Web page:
To be sure, the GOP circa 2009 is far closer to the ideals held by Ronald Reagan than it was in 1976, but the real prospect of whether the conservative movement should bolt and start a new party or stay in the GOP tent is once again front and center 33 years later."
Go for it! And take Sister Sarah with you. Please, I beg of you!
Bill Imada, whose Los Angeles consulting firm advises companies reaching out to the Asian market, feels that American companies are reluctant to use Asian Americans as spokespersons. "People like Kristi Yamaguchi don't represent, at least with marketers, the wholesome all-American image," says Imada. "The people making decisions in advertising, public relations, and marketing are, for the most part, white males who are most comfortable dealing with, and talking to, other white people."
Imada says he's been told by countless companies, from banks to insurance companies to soft-drink makers, that they don't want Asians in their ads because they're fearful of alienating their mainstream -- read: white -- customers. "They're afraid they might lose shares in the general market because there are certain images associated with their products, like Mom, apple pie, and America, and advertisers don't want to jeopardize that," says Imada. "Advertisers weren't exactly banging down Yamaguchi's door to give her endorsements."
Thursday, February 11, 2010
Eric Boehlert, Media Matters:
If you don't think there's a media double standard that favors Republicans over Democrats, then let's play a game of what-if.
What if, in 2006, at Yearly Kos, the first annual convention of liberal bloggers and their readers, organizers shelled out $100,000 for former Vice President Al Gore to address attendees? And what if the same organizers booked as an opening-night speaker a fringe, radical-left conspiracy theorist who'd spent the previous year pushing the thoroughly debunked claim that some Bush White administration insiders played a role in, and even planned, the 9-11 attacks. What if the speaker (also proudly anti-Semitic) received a standing ovation from the liberal Yearly Kos crowd?
Given that backdrop, and given the fact that the 9-11 Truther nut had for weeks bragged about his chance to share the stage with Gore, do you think the press would have demanded that Gore justify his association with a hateful conference that embraced a 9-11 Truther? Do you think pundits would have universally mocked and ridiculed Gore's judgment while condemning the Yearly Kos convention as being a hothouse of left-wing hate? Do you think Gore's appearance would have become a thing?
I sure do.
Gore and liberal bloggers would have been crucified by the press and the D.C. chattering class if the scenario I described ever unfolded in real life. (FYI, it goes without saying that organizers for Yearly Kos, now known as Netroots Nation, would never dream of mainstreaming an anti-Semitic 9-11 Truther via a prime-time speaking gig.)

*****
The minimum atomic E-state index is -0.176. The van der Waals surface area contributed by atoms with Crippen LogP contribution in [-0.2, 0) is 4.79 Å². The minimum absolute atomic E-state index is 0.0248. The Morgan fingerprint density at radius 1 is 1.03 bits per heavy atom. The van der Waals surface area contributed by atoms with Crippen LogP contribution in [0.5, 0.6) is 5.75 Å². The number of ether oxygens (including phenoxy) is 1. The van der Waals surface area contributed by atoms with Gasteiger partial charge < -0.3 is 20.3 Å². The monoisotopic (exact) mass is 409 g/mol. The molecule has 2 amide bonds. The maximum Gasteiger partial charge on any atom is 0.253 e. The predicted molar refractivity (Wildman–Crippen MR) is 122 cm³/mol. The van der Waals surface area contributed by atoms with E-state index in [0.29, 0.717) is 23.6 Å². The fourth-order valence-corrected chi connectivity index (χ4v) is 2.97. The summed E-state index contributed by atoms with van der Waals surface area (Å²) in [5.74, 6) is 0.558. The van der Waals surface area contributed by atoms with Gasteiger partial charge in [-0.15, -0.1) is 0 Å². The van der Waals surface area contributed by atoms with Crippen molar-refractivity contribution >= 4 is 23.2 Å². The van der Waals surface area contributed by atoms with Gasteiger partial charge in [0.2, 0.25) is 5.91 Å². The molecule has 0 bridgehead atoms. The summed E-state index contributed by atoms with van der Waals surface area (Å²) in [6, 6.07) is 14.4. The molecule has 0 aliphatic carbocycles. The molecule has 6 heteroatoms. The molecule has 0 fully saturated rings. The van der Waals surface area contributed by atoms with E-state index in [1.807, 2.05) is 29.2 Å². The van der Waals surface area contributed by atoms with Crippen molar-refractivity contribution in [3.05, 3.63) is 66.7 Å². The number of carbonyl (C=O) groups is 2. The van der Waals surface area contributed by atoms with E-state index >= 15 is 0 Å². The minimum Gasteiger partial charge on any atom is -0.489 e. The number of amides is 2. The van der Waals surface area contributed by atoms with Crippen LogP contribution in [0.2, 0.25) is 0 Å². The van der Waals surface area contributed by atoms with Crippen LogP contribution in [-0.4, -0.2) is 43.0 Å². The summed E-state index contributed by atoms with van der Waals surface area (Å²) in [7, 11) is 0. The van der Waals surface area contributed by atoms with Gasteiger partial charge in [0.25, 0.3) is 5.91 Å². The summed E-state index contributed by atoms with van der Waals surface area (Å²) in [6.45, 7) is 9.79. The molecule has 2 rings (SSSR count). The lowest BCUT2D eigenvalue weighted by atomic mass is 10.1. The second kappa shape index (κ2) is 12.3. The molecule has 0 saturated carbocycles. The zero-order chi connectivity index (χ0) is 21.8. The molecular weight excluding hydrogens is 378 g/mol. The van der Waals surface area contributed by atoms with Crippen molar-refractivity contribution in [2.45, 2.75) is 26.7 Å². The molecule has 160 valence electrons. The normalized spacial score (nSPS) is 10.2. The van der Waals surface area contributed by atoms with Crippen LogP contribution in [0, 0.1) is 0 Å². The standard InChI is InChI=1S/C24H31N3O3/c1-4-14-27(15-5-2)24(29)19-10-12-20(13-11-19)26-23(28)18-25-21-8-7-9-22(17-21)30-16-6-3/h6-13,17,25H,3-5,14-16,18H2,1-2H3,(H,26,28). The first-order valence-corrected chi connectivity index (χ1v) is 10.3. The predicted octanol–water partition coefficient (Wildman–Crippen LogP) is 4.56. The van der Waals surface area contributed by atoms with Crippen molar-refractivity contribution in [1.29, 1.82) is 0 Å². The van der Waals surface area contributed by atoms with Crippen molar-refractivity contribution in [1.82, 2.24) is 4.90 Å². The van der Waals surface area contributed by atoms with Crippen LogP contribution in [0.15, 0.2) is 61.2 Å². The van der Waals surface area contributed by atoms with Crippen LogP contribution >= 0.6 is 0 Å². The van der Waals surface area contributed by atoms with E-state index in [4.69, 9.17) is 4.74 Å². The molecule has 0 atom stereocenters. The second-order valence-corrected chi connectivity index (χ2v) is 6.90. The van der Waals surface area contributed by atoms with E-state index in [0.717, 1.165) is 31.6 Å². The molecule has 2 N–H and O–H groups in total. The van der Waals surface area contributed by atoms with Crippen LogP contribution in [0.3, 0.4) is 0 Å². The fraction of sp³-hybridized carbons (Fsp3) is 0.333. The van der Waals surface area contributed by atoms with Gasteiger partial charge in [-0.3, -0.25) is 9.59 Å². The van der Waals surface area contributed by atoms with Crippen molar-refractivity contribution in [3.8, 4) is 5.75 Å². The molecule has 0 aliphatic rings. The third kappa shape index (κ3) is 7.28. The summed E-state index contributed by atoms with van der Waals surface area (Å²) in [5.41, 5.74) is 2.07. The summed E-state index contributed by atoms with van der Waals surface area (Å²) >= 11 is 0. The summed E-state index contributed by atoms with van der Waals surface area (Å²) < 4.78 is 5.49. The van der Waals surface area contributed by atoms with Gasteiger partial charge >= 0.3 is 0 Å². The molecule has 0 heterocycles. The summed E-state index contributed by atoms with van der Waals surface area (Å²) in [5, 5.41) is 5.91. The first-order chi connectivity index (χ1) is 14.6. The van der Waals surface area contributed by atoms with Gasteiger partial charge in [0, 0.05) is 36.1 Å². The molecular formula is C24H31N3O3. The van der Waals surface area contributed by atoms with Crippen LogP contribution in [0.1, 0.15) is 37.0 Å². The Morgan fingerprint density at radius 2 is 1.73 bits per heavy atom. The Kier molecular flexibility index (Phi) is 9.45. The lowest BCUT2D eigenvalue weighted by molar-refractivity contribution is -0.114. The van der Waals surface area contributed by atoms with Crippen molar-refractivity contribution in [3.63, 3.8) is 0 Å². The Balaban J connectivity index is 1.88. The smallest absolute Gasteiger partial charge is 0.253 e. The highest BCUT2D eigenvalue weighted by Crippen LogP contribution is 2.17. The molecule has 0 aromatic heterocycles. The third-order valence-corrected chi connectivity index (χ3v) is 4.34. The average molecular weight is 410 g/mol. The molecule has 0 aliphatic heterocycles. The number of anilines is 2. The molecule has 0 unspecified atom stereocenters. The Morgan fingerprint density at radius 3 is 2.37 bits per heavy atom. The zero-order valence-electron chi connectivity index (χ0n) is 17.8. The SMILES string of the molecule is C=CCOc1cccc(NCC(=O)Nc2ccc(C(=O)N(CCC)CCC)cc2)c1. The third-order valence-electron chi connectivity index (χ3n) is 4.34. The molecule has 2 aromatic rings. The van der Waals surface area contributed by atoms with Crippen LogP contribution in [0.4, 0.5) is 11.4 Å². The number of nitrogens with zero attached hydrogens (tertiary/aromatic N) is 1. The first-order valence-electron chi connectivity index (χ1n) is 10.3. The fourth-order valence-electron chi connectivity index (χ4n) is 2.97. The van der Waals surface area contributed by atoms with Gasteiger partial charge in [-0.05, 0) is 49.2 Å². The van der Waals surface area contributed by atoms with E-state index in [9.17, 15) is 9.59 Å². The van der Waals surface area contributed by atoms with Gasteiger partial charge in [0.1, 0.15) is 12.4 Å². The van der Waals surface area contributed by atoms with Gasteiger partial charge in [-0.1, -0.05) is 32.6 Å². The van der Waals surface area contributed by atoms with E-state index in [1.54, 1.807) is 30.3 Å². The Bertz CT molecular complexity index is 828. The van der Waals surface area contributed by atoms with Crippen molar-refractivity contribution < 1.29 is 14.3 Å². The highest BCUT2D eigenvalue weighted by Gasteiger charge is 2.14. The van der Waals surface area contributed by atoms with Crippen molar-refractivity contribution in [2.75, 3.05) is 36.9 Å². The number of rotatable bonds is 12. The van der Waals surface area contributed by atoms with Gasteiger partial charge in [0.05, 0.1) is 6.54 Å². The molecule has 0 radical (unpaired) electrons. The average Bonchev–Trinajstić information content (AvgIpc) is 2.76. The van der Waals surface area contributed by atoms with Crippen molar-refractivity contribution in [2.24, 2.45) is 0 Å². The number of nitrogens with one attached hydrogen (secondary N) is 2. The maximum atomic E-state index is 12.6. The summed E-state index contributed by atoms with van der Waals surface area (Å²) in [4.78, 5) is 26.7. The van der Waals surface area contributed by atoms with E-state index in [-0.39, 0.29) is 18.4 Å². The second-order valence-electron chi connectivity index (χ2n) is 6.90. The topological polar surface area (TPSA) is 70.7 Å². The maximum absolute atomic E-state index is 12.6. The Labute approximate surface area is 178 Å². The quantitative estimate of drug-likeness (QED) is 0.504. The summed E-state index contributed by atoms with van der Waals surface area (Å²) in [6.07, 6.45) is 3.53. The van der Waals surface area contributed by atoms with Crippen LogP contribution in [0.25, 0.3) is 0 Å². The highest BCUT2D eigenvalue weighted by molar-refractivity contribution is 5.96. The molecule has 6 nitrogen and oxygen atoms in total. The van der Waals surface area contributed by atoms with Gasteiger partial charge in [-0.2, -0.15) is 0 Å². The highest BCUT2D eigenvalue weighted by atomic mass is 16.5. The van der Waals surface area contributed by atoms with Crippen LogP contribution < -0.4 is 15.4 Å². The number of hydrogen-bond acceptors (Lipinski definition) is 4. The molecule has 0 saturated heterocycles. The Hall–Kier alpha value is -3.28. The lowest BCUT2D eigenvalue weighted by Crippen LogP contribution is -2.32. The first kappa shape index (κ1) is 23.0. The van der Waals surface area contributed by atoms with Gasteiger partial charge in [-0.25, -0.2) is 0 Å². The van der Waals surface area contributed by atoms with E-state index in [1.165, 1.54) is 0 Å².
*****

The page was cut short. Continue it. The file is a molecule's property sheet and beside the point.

But this past weekend in Nashville, at the first National Tea Party Convention, the Beltway press did just the opposite with regard to Sarah Palin's keynote address, which did follow a prime-time speech by "birther" nut Joseph Farah, who over the years has carved out a uniquely hateful and demented corner of the right-wing blogosphere. Because, yes, at the Tea Party convention, Farah, a proud Muslim-hater and gay-hater, did receive a standing ovation from the conservative crowd after he unfurled his thoroughly debunked birther garbage. (i.e. Obama "doesn't have a birth certificate.") And Farah did brag in the weeks leading up to the event about his chance to share the stage with Palin, to associate with Palin. ("Sold out! Palin-Farah ticket rocks tea-party convention," read the headline at Farah's discredited right-wing site, WorldNetDaily.com.)
Worst of all, though, the press played dumb about the whole thing.
Fact: Virtually nobody in the corporate media said boo about Palin helping to legitimize Farah by sharing the same stage with him. She was given a total free ride.
And I mean nobody. According to Nexis, there were more than 150 newspaper articles and columns published in the U.S. last week that mentioned both Palin and the Tea Party. (Combined, The New York Times and The Washington Post published 18 of them.) Yet out of all those articles and columns, exactly two also mentioned Joseph Farah by name. (Congrats to the Philadelphia Daily News and New Hampshire's Concord Monitor.)
And keep in mind that lots of scribes, even after listening to Farah's rambling rant, filed dispatches from Nashville stressing how mellow and mainstream the Tea Party convention was turning out to be. According to the Post, the mood at the Nashville confab was "festive, even giddy." And no, not a single word in the Post dispatch mentioned Farah's high-profile birther harangue.
Bottom line: The birther movement embarrasses most conservatives. Yet even when they invite a birther nut to speak at their conference, the press still won't ask tough questions. Instead, journalists politely look away.